Brazil: 30 murdered by Rio death squad
Reports indicate that the victims were indiscriminately shot by a group of men from a moving car, in Rioâ€™s Baixada Fluminense area.
According to reports, the Rio state Secretary for Public Security has issued a statement affirming the likelihood that military police were involved in carrying out the killings.
Amnesty International said:
"Twelve years on from the brutal killings of sleeping Children's rights by military police in Candlaria and Vigario Geral, little has changed. Police brutality, â€˜justifiedâ€™ by wars against drug gangs, is rife.
"Hundreds of civilians each year get caught in the crossfire between armed drug gangs and over-zealous, under-trained police. Particularly worrying are reports that suggest continued, deliberate police executions.
â€œLast nightâ€™s events show the lengths that â€˜Death Squadsâ€™ will go to in order to spread terror and resist attempts by the authorities to stop their activities.
"The Rio state authorities must continue in their efforts to bring those responsible for last nightâ€™s incidents to justice."
The Secretary for Public Security is also reported to have said that he believes the massacre was carried out as a reprisal for arrests made yesterday of eight military police in the Baixada district.
The men were caught on camera in the act of dumping the bodies of two men in the early hours of the morning outside a local police station.
The decapitated head of one of the men, who witnesses say were abducted from a bar hours previously, was thrown over the wall into the grounds of the police station.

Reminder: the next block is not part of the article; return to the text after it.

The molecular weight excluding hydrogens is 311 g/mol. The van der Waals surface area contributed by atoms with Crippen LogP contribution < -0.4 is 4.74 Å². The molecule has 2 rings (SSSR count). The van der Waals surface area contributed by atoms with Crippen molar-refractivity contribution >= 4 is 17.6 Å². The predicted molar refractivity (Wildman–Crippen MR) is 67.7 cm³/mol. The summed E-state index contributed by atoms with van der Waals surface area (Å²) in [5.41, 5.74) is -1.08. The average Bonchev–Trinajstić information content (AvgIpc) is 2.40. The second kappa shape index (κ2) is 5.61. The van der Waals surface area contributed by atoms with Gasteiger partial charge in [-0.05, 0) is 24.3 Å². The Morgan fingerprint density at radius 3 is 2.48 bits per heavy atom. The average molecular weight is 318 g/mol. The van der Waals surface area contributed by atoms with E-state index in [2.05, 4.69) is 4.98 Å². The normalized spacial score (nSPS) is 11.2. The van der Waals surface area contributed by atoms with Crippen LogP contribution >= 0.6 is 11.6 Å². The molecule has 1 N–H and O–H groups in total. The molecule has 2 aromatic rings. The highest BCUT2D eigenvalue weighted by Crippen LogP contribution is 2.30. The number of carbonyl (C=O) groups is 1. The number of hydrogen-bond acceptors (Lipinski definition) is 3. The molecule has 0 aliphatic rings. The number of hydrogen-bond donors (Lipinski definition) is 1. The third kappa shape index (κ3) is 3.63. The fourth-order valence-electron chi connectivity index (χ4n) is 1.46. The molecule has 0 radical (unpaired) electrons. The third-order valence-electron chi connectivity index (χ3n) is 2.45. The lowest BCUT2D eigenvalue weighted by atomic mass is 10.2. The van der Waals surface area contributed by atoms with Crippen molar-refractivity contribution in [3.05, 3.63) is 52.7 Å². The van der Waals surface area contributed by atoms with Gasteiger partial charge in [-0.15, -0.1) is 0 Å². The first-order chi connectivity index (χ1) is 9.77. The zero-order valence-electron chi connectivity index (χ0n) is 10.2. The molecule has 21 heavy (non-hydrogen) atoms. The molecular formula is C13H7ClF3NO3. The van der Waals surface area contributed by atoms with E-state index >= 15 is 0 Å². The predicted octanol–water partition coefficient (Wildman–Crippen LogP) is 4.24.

The killings of the two men and last nightâ€™s massacre are believed to be a response to a crackdown on â€˜Death Squadsâ€™ and other criminal activity by military police in the Baixada Fluminense.
This is part of a general drive against corruption and crime in Rioâ€™s police forces, called Operation Razor on the Flesh.
â€˜Death squadsâ€™, often linked to local politicians and private security companies and primarily manned by police or ex-police officers, have been active in Baixada Fluminense since the 1960s.
It is nearly 12 years since Brazil and the world were appalled by the horrific killings of street Children's rights as they lay sleeping outside the CandelÃ¡ria church in central Rio de Janeiro.
Only a few weeks later the senseless murder of twenty-one residents of VigÃ¡rio Geral, a community on the outskirts of the city, served to establish Rioâ€™s reputation as one of the worldâ€™s most violent cities.
The shock was all the greater when evidence emerged that both massacres had been carried out by members of Rioâ€™s Military Police force, the very individuals paid, trained and equipped by the state to protect society from crime and violence.